Most homeowners know that changing your air filter regularly and selecting a high-quality air filter will improve the air quality in your home. This can significantly improve allergy symptoms and keep your HVAC unit free of dust.
However, the lesser-known reason why it's important to change your air filter and select one that is supported by your air conditioner is that a clogged air filter or one with too fine of a mesh will place strain on your air conditioner's blower motor. This can lead to your blower motor burning out and requiring replacement. Here's what you need to know about how often to change your air filter and why it's important to select the correct air filter for your air conditioner in order to maximize your air conditioner's longevity.
Change the Air Filter Based On Usage and Your Home's Air Quality
Instead of following a generalized recommendation such as changing your air filter every three months, it's better to change your air filter based on how much particulate you have circulating in the air in your home. If you own pets, for example, pet dander will clog an air filter much faster than in homes without pets.
How often you use your air conditioner also plays a part in how often you need to change the filter. During the summer months when the air conditioner is in constant use, the air filter will gather particulates from the air and become obstructed much faster than in temperate months when your HVAC system is not in use.
You should see a fine layer of dust and dander on your air filter whenever you change it. Increase the frequency of how often you change your air filter until the obstruction covers less than half of the air filter. It's better to change the air filter more often than to neglect to change the filter — filters that are majorly obstructed will reduce air pressure in your ducts and place added strain on your air conditioning unit.
Understand the MERV Rating System and Why Higher Ratings Can Harm Your Air Conditioner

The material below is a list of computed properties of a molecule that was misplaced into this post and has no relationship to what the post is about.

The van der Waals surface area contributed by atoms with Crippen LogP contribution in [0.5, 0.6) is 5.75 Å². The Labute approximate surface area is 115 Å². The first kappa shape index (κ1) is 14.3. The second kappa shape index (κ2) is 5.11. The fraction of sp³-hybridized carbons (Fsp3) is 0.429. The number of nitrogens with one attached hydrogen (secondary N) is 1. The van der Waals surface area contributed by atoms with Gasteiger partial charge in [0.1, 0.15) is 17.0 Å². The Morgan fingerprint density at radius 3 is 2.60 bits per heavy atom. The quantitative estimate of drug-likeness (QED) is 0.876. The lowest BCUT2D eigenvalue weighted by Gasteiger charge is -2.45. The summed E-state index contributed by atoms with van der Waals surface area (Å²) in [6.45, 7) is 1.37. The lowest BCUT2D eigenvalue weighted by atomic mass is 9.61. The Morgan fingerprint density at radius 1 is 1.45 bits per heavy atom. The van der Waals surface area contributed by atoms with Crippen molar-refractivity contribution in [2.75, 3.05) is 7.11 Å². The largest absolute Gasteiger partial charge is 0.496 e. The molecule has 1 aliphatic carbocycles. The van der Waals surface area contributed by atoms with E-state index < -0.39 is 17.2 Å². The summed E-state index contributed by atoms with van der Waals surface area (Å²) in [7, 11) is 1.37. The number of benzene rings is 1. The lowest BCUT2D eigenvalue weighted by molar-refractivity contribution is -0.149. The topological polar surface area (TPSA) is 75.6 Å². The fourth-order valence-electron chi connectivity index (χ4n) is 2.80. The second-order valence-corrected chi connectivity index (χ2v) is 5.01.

Air filters carry a MERV rating on them which ranges from 1 to 20. This is a rough estimate of the size of particles the air filter is able to trap. The higher the number, the smaller size of particles will be caught in the filter.
If you have allergies and have poor air quality in your home, it can be tempting to always select an air filter with the highest MERV rating. These air filters cost more, as well, so consumers are led to believe that they are always the premium option. However, there are dangers in using a filter that is inappropriate for your air conditioner.
An air filter works by forcing air through a fine fiber mesh that entraps particulates in the air. For air filters of the same thickness, a higher MERV rating means the filter has a finer mesh. This is important to understand, because some air conditioning units are not designed for thin air filters with a high MERV rating. It makes it very difficult for your air conditioner to draw air through the filter. This leads to higher energy costs and additional strain on your air conditioner's blower motor. Selecting the wrong type of filter can cause your air conditioner to work so hard that the blower motor fails — leading to an expensive visit from the air conditioner repair professionals! Consult your owner's manual for which filter sizes and MERV ratings are acceptable for you to use in your unit.
By replacing your air filter regularly and selecting an air filter that is supported by your air conditioner, you're ensuring that your air conditioner works efficiently and isn't strained due to difficulty pulling air through the filter. If you don't know which filter to choose because you've lost your owners manual and want to know how high of a MERV rating you can purchase without harming your air conditioner, call an air conditioning repair expert for a consultation.
For more information, contact a company like Pell City Heating & Cooling Inc.